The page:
In the week before the election we are being barraged with political advertisements on the TV, radio and social media. Apparently, the advertisers don’t know that our household has already made the purchase! We voted by mail a week ago! I am not having a good customer experience this week. What would customer-centric elections look like?
#1 As soon as I lift my pen to sign, stop selling
The instant I submit my vote, all political advertising through all channels targeting me on candidates and issues on the ballot would cease. (Can I get an Amen to #1?).
#2 My persona recoils from negative ads — so stop it
I would gladly share enough of my persona traits so that you can tailor educational advertising to me on the various issues and candidates on the ballot. Negative ads lower my opinion of the organization and individuals behind the ad more than I let it affect my opinion on the issue. Bottom line, don’t even try negative advertising with me.
#3 My buying journey stage varies by issue and candidate on the ballot — so tune in
Some issues and candidates get a lot of media attention and are hotly debated. You can probably see which items I read about on the websites of the major news outlets. So I may be in the evaluation stage on those items. Other items may be more esoteric, and I may still be in the awareness or consideration stages until I finally have a pen in my hand. Adapt your messaging to my buying stage for each issue and don’t waste my time feeding me information I cannot digest, don’t want to ingest or for which I simply have no appetite.
#4 The voters’ pamphlet is a telephone book — replace it with something online
It weighs a pound and has 224 pages. I cannot click on anything in it! There is no online version of it that I can search or highlight. It does not include a workbook where I could jot down my conclusions prior to voting. It is out of date the day after it is delivered because of discovered errors and candidates dropping out. The arguments for, and opposing, all propositions are in black and white text. No images or graphs. I’m a picture sort of guy. This isn’t working for me. Please create an online voters’ pamphlet and allow lobbyists and government officials to observe my digital body language engaging with that document so they can adapt their advertising.
#5 Stop with the direct mail already
My recycle bin is the next stop after I retrieve mail from my mailbox. Junk mail never enters the house. I find it hard to believe that when most US homes have internet, government employees and lobbyists still think direct mail is a good investment. Learn a little about my persona (see #2 above – I’m in Oregon; I love trees). Stop killing trees and start using your heads to meet me in the media I actually use and give me something I can click on to learn more.
#6 Make voting easy for me
This is not rocket science. Make vote by mail available to accommodate working hour restrictions. Put voting locations in places near population centers, near public transit, near parking, and keep them open long enough for me to get there on a work day. Don’t make me wait in line for an hour. I have no problem bringing a government issued piece of ID to verify my identity, but don’t go crazy expecting every government document to spell my name and address exactly the same. It’s government’s job to ensure there is consistency in their paperwork. Remember I’m the customer. You could check the consistency of your records and fix it, even before I get to the polling booth. Imagine that!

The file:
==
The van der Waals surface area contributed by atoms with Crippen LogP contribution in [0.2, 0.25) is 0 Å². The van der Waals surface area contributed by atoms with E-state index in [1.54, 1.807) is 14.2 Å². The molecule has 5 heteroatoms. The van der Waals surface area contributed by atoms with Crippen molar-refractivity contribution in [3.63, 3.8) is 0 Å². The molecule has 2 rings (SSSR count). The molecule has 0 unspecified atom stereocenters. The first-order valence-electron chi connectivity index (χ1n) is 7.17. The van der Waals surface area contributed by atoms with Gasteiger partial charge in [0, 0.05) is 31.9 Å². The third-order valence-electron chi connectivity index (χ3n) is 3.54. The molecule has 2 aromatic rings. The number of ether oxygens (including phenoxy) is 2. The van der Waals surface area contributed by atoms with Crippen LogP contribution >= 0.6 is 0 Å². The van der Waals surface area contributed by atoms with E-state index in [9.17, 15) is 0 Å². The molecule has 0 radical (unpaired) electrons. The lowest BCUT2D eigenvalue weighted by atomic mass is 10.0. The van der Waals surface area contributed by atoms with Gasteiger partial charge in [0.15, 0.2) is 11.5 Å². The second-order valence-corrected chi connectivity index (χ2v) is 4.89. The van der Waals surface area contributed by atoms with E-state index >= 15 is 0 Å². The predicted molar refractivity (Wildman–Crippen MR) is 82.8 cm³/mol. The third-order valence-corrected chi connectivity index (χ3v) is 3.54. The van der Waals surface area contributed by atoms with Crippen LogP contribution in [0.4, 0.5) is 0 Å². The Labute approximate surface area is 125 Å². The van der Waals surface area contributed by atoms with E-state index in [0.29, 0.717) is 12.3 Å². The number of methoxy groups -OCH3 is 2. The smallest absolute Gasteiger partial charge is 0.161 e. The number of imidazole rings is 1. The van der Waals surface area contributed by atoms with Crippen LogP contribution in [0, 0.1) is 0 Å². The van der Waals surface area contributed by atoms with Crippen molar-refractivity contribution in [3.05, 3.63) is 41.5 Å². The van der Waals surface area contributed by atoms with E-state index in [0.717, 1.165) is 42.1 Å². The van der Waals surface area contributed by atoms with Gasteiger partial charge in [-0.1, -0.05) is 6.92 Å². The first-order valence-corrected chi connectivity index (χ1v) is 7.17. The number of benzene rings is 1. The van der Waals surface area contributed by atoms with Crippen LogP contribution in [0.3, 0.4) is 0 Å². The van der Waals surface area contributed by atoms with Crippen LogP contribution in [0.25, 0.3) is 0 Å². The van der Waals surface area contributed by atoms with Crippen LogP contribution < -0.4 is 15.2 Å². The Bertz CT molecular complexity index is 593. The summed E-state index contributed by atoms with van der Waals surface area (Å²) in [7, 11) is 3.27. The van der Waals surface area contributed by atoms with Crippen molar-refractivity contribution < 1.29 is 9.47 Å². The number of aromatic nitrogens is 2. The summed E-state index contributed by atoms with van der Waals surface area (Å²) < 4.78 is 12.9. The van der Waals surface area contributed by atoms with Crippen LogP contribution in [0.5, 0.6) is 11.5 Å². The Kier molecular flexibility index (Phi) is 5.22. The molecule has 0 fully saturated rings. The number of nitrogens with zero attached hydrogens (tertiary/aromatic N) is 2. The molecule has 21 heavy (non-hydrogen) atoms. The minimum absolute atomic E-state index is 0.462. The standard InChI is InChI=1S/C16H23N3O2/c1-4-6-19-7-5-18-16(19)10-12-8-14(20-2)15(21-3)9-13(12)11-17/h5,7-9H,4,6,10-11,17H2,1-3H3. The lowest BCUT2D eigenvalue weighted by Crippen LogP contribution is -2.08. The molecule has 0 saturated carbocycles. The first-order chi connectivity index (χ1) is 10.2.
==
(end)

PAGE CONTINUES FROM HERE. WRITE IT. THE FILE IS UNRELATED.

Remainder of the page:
Can we get to a point, with digital transformation, to where the elections serve us, the customers, just a little better? Will voters be prepared to reveal more of their digital body language and personas to government officials and lobbyists so that the information they (the voters) receive is more relevant and timely? There are obviously many other aspects of elections that are not customer-centric so by all means share your thoughts. Just remain bipartisan and customer-centric in your comments.
Hopefully this got you thinking about how your company could become more customer-centric. If you are ready to transform marketing to a customer-centric approach, give us a call.
Kevin Joyce is CMO and vice president of strategy services with The Pedowitz Group. He holds a unique combination of marketing skills and sales experience that helps companies to bridge the gap between sales and marketing. Kevin is a marketing executive with 35 years of experience in high tech, holding positions that include engineering, marketing, and sales. For more than 16 years, Kevin has worked with SMB to enterprise companies on their journeys to transform their demand generation strategies as it relates to the six key components of a successful Revenue Marketing™ engine: strategy, people, process, technology, customers and results. Kevin has successfully launched numerous products and services as a director of product marketing at Sequent, as a director of sales at IBM, as vice president of marketing at Unicru, and as CEO at Rubicon Marketing Group. He holds a BS in Engineering from the University of Limerick, Ireland and an MBA in Marketing from the University of Portland.
- Posted by Kevin Joyce
- On 11/01/2018
- 0 Comments